THE ambition for Fiona McIntyre relates to pounds and pence, to bricks and mortar. At its soul are the hearts and minds of a generation who can dare to dream.

McIntyre was once the girl that played football, the exception to the rule. Now, as managing director of the Scottish Women's Premier League, she is the figurehead who has the ability to shape careers and inspire kids of all genders and ages.

When the starting point was as relatively low, the only way was up for the new league organisation and clubs who were committed to the cause last summer. A glass ceiling will be hit one day but the rise and rise will continue apace until a level is found and the game is established in its own right and on its own merits.

"Blue sky thinking would be the top league full of professional clubs where the players and coaching staff and everything around that is full time," McIntyre said. "That would raise the level on the pitch massively. Blue sky thinking has to relate to investment.

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"From an infrastructure point of view, I would love to have more quality small stadiums in Scotland and that is a real challenge for our clubs at the moment because they don’t have security of tenure over the venues they are playing in.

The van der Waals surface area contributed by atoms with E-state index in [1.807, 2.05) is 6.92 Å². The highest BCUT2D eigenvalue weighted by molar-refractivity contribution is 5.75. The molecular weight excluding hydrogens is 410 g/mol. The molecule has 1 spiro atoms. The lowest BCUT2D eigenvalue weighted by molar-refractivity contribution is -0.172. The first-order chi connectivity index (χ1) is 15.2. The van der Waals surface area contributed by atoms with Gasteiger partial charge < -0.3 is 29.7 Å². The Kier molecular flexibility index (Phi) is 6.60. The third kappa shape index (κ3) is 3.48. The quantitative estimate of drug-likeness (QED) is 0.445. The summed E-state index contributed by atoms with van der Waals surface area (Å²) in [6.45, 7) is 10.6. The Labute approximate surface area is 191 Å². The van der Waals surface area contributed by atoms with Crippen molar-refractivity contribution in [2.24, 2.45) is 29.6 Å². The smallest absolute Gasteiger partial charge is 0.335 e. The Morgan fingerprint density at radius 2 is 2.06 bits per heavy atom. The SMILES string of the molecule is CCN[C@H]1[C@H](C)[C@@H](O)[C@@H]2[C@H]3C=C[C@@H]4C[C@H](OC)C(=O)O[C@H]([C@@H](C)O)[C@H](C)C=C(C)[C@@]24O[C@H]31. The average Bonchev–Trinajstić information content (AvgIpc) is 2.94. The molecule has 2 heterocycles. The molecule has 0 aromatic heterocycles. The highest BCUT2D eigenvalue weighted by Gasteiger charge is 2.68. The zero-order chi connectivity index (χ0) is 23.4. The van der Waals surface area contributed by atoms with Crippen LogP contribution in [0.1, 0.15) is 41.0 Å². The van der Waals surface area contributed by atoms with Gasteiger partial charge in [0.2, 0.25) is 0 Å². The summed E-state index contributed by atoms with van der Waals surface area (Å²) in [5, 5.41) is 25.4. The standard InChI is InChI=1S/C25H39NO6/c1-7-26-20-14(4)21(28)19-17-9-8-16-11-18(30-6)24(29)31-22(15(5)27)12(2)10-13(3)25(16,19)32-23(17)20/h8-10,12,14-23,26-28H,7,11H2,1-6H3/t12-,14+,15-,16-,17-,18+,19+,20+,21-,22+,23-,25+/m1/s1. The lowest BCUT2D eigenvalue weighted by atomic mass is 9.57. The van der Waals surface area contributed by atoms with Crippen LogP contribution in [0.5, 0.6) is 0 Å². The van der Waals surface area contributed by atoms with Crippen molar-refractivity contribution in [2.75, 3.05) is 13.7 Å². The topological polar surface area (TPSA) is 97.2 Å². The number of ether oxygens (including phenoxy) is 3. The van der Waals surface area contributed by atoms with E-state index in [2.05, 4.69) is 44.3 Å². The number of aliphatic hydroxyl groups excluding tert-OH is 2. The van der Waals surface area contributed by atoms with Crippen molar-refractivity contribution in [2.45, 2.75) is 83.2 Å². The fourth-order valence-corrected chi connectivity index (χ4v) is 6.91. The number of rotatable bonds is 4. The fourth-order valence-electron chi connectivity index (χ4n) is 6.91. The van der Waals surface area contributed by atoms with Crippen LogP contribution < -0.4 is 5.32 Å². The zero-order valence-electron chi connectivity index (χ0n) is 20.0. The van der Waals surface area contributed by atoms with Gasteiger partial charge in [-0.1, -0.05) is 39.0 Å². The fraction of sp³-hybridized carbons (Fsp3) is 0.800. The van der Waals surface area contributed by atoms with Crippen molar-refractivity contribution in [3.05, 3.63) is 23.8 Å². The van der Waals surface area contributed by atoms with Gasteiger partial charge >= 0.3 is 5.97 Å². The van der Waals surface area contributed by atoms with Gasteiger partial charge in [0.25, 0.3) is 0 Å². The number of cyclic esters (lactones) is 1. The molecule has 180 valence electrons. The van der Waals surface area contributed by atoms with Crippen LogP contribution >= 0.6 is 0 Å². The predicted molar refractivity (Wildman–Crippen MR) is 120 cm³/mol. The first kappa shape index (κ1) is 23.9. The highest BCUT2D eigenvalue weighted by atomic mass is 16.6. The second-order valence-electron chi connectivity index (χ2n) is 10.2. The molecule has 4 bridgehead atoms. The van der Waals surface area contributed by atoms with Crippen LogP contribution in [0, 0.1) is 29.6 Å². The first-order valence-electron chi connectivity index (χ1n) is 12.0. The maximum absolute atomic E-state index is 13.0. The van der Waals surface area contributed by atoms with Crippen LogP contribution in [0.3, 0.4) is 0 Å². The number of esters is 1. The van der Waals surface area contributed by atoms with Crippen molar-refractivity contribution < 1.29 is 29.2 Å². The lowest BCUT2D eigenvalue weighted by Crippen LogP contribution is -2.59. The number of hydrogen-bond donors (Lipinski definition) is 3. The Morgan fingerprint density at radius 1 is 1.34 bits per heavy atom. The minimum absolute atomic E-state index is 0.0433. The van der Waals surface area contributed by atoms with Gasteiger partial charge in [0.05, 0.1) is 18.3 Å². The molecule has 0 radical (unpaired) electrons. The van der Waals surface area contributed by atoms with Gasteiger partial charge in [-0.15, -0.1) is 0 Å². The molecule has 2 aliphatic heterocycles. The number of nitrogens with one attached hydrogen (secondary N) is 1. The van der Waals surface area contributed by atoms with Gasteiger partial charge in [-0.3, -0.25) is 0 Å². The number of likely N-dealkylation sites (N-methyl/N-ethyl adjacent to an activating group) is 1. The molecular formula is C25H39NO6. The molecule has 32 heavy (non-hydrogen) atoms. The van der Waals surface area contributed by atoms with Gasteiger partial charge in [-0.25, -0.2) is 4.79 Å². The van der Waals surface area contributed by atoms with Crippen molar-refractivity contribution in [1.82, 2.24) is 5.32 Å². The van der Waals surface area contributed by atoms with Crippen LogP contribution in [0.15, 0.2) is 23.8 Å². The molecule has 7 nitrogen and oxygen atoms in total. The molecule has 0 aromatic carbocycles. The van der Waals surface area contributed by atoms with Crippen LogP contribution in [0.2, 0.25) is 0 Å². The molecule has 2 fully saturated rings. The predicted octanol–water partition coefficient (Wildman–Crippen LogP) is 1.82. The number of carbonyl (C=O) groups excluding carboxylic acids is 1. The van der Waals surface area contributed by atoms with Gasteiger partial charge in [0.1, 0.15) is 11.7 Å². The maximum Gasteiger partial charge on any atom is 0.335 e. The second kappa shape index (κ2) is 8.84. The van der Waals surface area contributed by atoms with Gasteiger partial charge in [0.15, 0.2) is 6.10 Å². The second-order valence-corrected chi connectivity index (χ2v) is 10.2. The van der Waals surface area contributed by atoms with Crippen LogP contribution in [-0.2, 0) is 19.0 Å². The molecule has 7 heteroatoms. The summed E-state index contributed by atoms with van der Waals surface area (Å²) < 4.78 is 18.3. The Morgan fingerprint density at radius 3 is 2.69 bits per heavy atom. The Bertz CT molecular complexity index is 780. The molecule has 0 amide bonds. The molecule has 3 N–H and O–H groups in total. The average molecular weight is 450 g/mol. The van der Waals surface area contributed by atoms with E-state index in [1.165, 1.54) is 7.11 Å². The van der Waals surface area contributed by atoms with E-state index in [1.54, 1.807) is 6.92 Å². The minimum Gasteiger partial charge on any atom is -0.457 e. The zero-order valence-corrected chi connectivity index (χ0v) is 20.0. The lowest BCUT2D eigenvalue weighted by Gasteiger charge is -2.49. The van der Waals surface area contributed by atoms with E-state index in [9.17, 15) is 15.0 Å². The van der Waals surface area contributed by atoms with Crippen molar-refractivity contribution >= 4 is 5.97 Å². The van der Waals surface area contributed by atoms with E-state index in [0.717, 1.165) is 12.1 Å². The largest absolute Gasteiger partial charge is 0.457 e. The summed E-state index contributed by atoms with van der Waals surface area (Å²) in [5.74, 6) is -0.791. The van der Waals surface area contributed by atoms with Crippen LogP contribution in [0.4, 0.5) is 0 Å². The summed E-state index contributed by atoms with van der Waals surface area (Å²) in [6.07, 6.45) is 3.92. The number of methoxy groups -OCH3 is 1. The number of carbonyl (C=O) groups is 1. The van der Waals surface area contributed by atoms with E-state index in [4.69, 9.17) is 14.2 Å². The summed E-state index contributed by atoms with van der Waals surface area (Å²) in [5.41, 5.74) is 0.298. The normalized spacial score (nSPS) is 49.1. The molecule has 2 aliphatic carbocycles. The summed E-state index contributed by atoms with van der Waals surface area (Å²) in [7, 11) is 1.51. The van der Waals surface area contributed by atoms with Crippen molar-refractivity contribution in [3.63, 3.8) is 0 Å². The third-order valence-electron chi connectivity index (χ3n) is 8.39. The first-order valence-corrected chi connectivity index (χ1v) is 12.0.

"In the top level of men's football, they generally don’t have to worry about those aspects. If we can get to that point I think the product on the pitch will fly and the interest will keep growing."

That interest has been lifelong for McIntyre. The hours spent kicking a ball around the garden of the family home or local parks in Ardrossan alongside her younger brother were the beginning of a love affair with football.

It was a family, she says, that would turn to the back pages of the newspaper before the front when it dropped through the letterbox each morning. Aged just eight, she joined her first club twenty minutes down the west coast in Largs and the fact that girls in her hometown don't need to travel to play today highlights the advancements of the game in terms of opportunities and exposure.

"When I was at school, I made a point of selecting PE and pushed to play football with the boys rather than taking hockey," McIntyre said as she recalls her formative years and tells of a journey that saw her graduate from Stirling University and hold positions with the Grampian Institute of Sport, Aberdeen University and Scottish Women’s Football before moving to the Scottish FA nine years ago. "I was lucky that I had people throughout my childhood that didn’t stop me playing football.

"My mum and dad, my brother, my PE teacher said I was playing football. I think I was the first girl that did football at Higher PE at Ardrossan Academy and I was lucky that I had people who made sure I didn’t deviate away from the game."

At 16, McIntyre was academic enough for university and her mind centred on the beautiful game. A job in a sports shop helped her through her studies and the time with the SWF was the precursor to roles at the SFA, where she was involved in the strategic review of girls and women's football during Covid, and now her position in another Hampden office.